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Fine-tuning of macrophage activation using synthetic rocaglate derivatives.

Bhattacharya B, Chatterjee S, Devine WG, Kobzik L, Beeler AB, Porco JA, Kramnik I - Sci Rep (2016)

Bottom Line: Several active compounds belonged to the flavagline (rocaglate) family.These compounds may represent a basis for macrophage-directed therapies that fine-tune macrophage effector functions to combat intracellular pathogens and reduce inflammatory tissue damage.These therapies would be especially relevant to fighting drug-resistant pathogens, where improving host immunity may prove to be the ultimate resource.

View Article: PubMed Central - PubMed

Affiliation: Pulmonary Center, Department of Medicine, Boston University School of Medicine, National Emerging Infectious Diseases Laboratories (NEIDL), Boston University, Boston, MA, 02118, USA.

ABSTRACT
Drug-resistant bacteria represent a significant global threat. Given the dearth of new antibiotics, host-directed therapies (HDTs) are especially desirable. As IFN-gamma (IFNγ) plays a central role in host resistance to intracellular bacteria, including Mycobacterium tuberculosis, we searched for small molecules to augment the IFNγ response in macrophages. Using an interferon-inducible nuclear protein Ipr1 as a biomarker of macrophage activation, we performed a high-throughput screen and identified molecules that synergized with low concentration of IFNγ. Several active compounds belonged to the flavagline (rocaglate) family. In primary macrophages a subset of rocaglates 1) synergized with low concentrations of IFNγ in stimulating expression of a subset of IFN-inducible genes, including a key regulator of the IFNγ network, Irf1; 2) suppressed the expression of inducible nitric oxide synthase and type I IFN and 3) induced autophagy. These compounds may represent a basis for macrophage-directed therapies that fine-tune macrophage effector functions to combat intracellular pathogens and reduce inflammatory tissue damage. These therapies would be especially relevant to fighting drug-resistant pathogens, where improving host immunity may prove to be the ultimate resource.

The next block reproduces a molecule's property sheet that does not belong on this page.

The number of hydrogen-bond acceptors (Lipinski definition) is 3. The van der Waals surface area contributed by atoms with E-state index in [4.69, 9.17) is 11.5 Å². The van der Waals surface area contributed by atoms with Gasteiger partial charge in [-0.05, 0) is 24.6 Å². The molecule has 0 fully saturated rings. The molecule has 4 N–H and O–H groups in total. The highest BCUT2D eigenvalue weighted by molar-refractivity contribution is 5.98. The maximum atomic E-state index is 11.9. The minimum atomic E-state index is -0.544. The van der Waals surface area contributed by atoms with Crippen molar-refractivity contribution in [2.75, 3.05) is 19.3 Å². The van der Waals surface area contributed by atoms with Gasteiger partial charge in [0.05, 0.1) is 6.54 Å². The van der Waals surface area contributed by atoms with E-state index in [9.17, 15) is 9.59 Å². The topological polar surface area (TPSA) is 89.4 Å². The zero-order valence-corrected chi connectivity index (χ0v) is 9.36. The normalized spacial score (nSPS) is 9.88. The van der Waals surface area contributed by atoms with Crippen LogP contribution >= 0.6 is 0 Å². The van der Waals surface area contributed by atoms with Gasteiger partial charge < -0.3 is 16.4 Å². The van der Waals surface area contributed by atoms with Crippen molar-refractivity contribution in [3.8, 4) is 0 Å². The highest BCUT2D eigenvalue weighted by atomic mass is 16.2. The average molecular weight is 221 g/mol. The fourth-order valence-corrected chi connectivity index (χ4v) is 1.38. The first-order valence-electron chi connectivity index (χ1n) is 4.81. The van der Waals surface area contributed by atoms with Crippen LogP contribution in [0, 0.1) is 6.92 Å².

No MeSH data available.


Related in: MedlinePlus

Chemical structures of rocaglates used in the study.
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f6: Chemical structures of rocaglates used in the study.

Mentions: All rocaglates identified in our primary screen (C9433, C8808, C5557 and C8809, Fig. 6) inhibited protein translation (Figs 3c and 5c), suppressed NO production and induced autophagy (the C8808 and C5557 data are presented in Supplementary Fig. S6). We concluded that the autophagy induction and NO pathway inhibition by rocaglates are mechanistically linked to their well-established translation inhibition activity. In this scenario, the translational inhibition may directly lead to autophagy, which, in turn, would inhibit NO production, as described in the literature. However, these data also demonstrated that translation inhibition was not sufficient to account for the unique property of some rocaglates (most notably C9433 and C8809) to synergize with IFNγ in macrophage activation, as determined using gene expression analyses.